Get to Know Your Shadow for a Better Year in 2019
Someone recently recommended to me a book called Owning Your Own Shadow: Understanding the Dark Side of the Psyche by Robert A. Johnson. He was an author and a Jungian psychoanalyst (more on what that means in a second). I’d heard of his works when I was in high school. Unfortunately, he died this past September, which made the recommendation a timely way to remember him.
It’s a primer on the unconscious mind, or what Carl Jung called the “shadow.” But what is the shadow? Each of us have a part of ourselves that we don’t know about, that’s outside of our awareness, and yet is very much a part of our being. Knowing about this part of ourselves is so important because the shadow has ways of showing up in ways that, well, we least expect.
Not so sure? Studies indicate that the unconscious mind influences an astounding 90% to 95% of our actions and behaviors. But how? And how can you bring your shadow into the light so that you can have a more fulfilling, meaningful New Year?
Master of the Autopilot
I’m going to oversimplify this quite a bit, but imagine that when you were born you were a a blank slate. Okay, not that blank, you still had the workings of your operating system as a new human. So you knew to breathe, sleep, all that stuff that we never think about.
So many of these “lessons” were saved and stored in your unconscious mind and became a part of your operating system.
Now, when you need to write your name, you don’t have to think about it. Your brain is on autopilot, helping you free up coveted space in your mind for, well, other stuff. New experiences and learnings.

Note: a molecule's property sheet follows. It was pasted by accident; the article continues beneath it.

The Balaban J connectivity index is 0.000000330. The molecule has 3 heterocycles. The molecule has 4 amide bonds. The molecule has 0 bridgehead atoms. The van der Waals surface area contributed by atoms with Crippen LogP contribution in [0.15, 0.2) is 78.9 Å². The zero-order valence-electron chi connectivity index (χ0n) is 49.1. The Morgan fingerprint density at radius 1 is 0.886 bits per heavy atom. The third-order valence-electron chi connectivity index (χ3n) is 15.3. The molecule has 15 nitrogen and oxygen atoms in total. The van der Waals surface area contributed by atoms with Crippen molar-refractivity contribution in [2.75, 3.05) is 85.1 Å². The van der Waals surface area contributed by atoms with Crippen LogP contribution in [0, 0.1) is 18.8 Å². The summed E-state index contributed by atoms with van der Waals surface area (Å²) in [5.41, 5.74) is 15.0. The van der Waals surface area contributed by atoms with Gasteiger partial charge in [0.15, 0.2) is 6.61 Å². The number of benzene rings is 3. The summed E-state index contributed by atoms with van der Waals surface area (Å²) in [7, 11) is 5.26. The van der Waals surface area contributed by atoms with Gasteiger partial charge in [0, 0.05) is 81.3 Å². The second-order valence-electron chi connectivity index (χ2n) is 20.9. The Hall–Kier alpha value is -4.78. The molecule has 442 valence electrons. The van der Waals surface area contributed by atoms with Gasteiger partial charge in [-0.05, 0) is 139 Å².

This means that your day-to-day life in “run” by this unconscious programming in your shadow, which also includes all of the emotional pain, memories, and “yuck” you don’t want to think about or recall.
Get to Know Your Shadow
Changing our unconscious programming is hard work and many people don’t do it. But the consequences of not doing so can be significant. Robert Johnson explains it this way:
“Unless we do conscious work on it, the shadow is almost always projected; that is, it is neatly laid on someone or something else so we do not have to take responsibility for it.” (1991, p. 31)
This means that if you feel stuck in your life, or are struggling in a relationship, and you’ve found yourself blaming your circumstances, your partner, or something else, or you’re struggling with an addiction of some kind, or a situation in your life that seems to keep repeating itself, it’s probably time to get to know your shadow.
But how can you do this? Here are a few ways to try:
- Journaling: Putting pen to paper each day is so valuable as it requires your to record the inner workings of your mind. It’s a great way to cultivate self-reflection, be curious about yourself, and notice over time what keeps coming up.
- Practice daily gratitude: Identifying things you’re grateful for can be a great way to not only change your programming but to notice what resistance you might have. For instance, try one of the exercises listed here, especially if you’re in recovery or trying to kick a habit. What do you hear yourself saying in response? That’s probably your shadow talking. If you want to start doing this, I just downloaded an app called The Five-Minute Journal and I love it.
- Reading and meditation: Reading books that speak to you and then taking time to reflect on them, to absorb what you’re reading, is a great way to expand your insight about how your mind works.
- Mindfulness: Mindfulness is simply a way of talking about paying attention to the present moment without judgment or trying to change it. Mindfulness can help you to listen to those experiences on the “edge” or periphery of your awareness and increase your ability to tune in to your shadow.
- Therapy: You knew this was coming, didn’t you? Therapy is arguably the best way of getting to know your shadow, because a trained listener can help you understand how your shadow is showing up. Group therapy, individual therapy, or couples therapy are all great ways of doing “shadow” work.
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